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inbuilt by one’s cultural upbringing. Mental health professionals' world view in turn, also affects the way that they interpret, treat, and care for a patient (Moodley and Palmer, 2006). A paranoid expression, for instance, has been reported to represent “an exaggeration and distortion of the normal state” which may also seem to be “reflective of prominent themes or unresolved problems in that culture” (Katz et al., 1988, p. 352). In that sense, suppression of the self in certain cultures may manifest through the display of psychopathology in schizophrenia. The traditional setting is found in countries where there is a low influx of migration and a fairly homogenous society. In the traditional setting, mental health professionals and their patients fundamentally share the same world view whilst in a multi-cultural setting, patients, and mental health professionals are culturally diverse and thus, share dissimilar world views. The MHPV questionnaire confirmed that mental health professionals viewed the symptoms of patients ultimately to be rooted in the patient’s cultural world view. The preponderance of the evidence from the metanarrative also suggests that there are apparent cultural markers in schizophrenia’s symptoms. The qualitative systematic review also found that when clinicians were not the same ethnicity of the patient, they were less likely to have insight into their patient’s symptoms. Tranulis et al. (2008) have referred to this phenomenon as what they called as cultural distance. In a study by Maslowski and Mthoko (1998), Black patients were reported by clinicians to have ‘bizarre’ symptoms. If there was no cultural distance or high cultural congruence, then one would juxtapose the question as to whether the term bizarre would be used as an identifier of an indication of a symptom of schizophrenia. 253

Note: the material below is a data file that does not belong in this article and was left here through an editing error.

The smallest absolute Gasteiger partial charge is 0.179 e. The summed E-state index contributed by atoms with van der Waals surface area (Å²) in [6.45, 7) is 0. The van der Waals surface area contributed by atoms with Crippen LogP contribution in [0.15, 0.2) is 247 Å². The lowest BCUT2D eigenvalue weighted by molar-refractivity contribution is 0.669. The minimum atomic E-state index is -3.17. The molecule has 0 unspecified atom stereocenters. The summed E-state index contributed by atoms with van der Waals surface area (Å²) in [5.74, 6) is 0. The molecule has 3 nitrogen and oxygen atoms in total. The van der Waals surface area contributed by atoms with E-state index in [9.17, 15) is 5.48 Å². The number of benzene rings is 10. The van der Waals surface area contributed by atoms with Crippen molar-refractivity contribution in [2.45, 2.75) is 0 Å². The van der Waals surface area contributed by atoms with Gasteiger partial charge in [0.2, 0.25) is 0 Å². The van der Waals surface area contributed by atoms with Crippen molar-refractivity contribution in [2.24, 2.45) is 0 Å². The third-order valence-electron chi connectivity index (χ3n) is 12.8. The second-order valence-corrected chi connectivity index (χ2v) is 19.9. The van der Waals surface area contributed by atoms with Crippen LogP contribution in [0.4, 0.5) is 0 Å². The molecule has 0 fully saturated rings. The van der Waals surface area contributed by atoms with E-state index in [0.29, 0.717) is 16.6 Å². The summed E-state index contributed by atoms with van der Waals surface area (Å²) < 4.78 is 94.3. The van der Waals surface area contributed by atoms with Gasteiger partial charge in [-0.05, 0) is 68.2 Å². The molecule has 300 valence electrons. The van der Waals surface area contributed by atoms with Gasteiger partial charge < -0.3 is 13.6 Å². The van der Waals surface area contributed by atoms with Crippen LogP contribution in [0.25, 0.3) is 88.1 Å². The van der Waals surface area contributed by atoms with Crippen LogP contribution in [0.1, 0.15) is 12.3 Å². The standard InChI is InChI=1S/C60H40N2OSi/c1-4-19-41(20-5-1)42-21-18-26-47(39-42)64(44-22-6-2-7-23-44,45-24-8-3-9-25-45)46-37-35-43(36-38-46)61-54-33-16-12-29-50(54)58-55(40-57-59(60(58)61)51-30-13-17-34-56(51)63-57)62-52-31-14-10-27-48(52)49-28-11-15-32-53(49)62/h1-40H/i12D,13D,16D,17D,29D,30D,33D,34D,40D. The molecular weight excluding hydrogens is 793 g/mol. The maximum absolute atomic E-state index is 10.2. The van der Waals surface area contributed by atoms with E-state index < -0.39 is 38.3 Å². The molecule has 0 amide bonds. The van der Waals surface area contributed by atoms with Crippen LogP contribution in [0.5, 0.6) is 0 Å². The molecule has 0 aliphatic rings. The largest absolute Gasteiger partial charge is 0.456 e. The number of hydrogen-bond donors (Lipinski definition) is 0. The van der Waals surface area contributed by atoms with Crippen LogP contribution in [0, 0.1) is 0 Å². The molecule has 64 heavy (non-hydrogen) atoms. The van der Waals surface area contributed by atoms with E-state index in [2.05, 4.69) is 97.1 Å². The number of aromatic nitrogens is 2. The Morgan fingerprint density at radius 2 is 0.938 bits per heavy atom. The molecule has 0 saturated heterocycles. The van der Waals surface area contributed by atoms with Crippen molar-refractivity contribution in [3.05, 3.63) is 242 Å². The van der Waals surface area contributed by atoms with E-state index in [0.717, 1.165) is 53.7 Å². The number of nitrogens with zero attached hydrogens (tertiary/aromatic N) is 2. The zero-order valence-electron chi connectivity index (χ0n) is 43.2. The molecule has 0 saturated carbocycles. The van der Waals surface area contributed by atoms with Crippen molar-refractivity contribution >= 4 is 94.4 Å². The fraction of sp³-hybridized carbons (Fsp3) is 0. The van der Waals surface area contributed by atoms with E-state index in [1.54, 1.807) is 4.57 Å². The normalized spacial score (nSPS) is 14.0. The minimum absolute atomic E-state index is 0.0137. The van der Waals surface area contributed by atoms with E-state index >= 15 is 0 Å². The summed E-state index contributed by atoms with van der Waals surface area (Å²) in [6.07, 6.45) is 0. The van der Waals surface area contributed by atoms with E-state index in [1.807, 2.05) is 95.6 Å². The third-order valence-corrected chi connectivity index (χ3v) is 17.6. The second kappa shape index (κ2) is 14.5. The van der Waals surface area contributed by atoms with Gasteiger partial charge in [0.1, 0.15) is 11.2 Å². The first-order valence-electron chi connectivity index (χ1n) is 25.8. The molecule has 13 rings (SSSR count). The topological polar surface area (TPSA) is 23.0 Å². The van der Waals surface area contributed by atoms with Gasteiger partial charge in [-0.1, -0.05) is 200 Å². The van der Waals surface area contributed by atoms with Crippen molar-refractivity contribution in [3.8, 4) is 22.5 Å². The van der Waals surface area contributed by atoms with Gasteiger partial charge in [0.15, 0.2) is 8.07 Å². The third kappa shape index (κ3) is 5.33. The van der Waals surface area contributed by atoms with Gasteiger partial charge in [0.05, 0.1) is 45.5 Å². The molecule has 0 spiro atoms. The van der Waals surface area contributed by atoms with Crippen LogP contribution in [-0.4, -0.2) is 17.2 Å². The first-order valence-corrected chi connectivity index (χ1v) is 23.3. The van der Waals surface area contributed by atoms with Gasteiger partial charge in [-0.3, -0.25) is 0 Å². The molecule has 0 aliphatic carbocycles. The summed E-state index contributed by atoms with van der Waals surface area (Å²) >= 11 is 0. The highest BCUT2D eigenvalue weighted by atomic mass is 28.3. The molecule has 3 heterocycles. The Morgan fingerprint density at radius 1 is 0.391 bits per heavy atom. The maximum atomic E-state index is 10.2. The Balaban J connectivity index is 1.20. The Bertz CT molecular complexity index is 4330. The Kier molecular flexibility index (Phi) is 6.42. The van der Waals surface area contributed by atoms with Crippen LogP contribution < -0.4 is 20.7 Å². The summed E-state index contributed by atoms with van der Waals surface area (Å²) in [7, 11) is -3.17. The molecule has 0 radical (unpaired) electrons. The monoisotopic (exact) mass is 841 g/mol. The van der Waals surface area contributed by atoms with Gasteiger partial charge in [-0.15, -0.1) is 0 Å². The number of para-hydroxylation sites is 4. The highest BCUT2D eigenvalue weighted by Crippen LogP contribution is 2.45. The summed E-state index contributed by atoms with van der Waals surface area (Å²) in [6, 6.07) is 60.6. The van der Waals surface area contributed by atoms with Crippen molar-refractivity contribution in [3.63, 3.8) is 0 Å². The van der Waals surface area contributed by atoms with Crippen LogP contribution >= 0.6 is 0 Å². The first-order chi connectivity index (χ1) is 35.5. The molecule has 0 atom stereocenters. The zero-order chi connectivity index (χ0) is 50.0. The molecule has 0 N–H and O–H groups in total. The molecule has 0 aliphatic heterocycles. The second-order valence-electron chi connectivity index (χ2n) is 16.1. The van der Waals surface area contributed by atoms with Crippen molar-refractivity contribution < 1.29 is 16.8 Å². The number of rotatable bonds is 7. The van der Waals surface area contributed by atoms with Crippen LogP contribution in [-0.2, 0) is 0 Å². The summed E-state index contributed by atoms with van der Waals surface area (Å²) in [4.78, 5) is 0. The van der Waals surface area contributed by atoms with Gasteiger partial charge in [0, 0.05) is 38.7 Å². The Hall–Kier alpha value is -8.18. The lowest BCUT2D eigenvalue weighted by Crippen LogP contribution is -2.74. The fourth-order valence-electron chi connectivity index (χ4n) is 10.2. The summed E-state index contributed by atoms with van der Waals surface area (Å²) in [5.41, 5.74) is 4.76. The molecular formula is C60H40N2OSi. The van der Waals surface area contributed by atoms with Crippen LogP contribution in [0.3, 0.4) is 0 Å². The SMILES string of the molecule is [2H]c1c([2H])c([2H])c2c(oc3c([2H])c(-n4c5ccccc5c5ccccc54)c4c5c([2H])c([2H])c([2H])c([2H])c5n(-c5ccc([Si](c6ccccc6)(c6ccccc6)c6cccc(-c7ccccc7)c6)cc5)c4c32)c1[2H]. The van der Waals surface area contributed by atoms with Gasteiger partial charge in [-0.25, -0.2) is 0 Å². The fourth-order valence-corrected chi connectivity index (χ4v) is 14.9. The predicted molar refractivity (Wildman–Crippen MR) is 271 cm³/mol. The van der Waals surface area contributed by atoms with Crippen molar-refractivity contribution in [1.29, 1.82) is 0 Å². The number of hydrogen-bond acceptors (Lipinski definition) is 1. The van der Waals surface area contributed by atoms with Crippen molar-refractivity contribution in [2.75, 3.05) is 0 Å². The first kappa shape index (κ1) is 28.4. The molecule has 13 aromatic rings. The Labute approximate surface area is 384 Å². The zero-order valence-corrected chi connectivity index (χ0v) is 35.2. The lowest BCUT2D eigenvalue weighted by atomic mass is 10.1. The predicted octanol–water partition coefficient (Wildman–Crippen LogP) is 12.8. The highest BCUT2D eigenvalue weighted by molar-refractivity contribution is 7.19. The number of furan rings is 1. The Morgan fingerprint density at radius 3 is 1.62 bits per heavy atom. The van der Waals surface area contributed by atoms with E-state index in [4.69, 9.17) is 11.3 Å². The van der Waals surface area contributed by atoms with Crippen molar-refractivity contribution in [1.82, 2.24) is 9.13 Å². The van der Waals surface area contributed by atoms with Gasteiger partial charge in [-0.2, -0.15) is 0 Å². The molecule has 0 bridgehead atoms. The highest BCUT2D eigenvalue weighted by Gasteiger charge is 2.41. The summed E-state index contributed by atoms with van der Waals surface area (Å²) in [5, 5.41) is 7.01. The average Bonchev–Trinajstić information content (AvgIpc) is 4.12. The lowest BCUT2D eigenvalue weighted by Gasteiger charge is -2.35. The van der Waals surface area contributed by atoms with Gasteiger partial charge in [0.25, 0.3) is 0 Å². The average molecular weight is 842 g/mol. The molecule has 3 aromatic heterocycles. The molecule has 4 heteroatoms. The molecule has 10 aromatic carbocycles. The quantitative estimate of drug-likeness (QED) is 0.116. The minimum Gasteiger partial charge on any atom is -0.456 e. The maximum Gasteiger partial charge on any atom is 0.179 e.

Profile for Huda Shalhoub

DECODING SCHIZOPHRENIA ACROSS CULTURES  

Thesis from Brunnel University, United Kingdom, London

DECODING SCHIZOPHRENIA ACROSS CULTURES  

Thesis from Brunnel University, United Kingdom, London

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